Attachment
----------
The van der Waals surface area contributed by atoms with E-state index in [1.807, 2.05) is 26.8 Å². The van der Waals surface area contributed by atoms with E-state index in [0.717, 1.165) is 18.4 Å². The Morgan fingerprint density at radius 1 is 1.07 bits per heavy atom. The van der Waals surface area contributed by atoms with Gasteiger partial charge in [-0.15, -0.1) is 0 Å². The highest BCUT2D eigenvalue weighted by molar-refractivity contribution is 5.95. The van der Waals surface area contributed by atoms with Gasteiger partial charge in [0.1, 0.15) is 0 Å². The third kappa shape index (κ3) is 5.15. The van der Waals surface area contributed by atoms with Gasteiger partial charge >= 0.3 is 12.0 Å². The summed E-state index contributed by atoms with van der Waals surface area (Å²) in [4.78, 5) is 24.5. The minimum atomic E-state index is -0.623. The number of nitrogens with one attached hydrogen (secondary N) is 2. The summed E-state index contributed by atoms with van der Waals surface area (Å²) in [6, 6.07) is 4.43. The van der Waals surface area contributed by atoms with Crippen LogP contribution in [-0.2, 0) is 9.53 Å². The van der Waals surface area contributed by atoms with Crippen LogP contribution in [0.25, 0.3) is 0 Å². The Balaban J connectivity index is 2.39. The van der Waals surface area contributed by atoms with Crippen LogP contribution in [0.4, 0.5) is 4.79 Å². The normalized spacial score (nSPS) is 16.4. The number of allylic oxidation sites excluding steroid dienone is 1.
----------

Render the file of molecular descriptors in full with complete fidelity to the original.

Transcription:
The van der Waals surface area contributed by atoms with E-state index in [1.807, 2.05) is 26.8 Å². The van der Waals surface area contributed by atoms with E-state index in [0.717, 1.165) is 18.4 Å². The Morgan fingerprint density at radius 1 is 1.07 bits per heavy atom. The van der Waals surface area contributed by atoms with Gasteiger partial charge in [-0.15, -0.1) is 0 Å². The highest BCUT2D eigenvalue weighted by molar-refractivity contribution is 5.95. The van der Waals surface area contributed by atoms with Gasteiger partial charge in [0.1, 0.15) is 0 Å². The third kappa shape index (κ3) is 5.15. The van der Waals surface area contributed by atoms with Gasteiger partial charge >= 0.3 is 12.0 Å². The summed E-state index contributed by atoms with van der Waals surface area (Å²) in [4.78, 5) is 24.5. The minimum atomic E-state index is -0.623. The number of nitrogens with one attached hydrogen (secondary N) is 2. The summed E-state index contributed by atoms with van der Waals surface area (Å²) in [6, 6.07) is 4.43. The van der Waals surface area contributed by atoms with Crippen LogP contribution in [-0.2, 0) is 9.53 Å². The van der Waals surface area contributed by atoms with Crippen LogP contribution in [0.25, 0.3) is 0 Å². The Balaban J connectivity index is 2.39. The van der Waals surface area contributed by atoms with Crippen LogP contribution in [0.4, 0.5) is 4.79 Å². The normalized spacial score (nSPS) is 16.4. The number of allylic oxidation sites excluding steroid dienone is 1.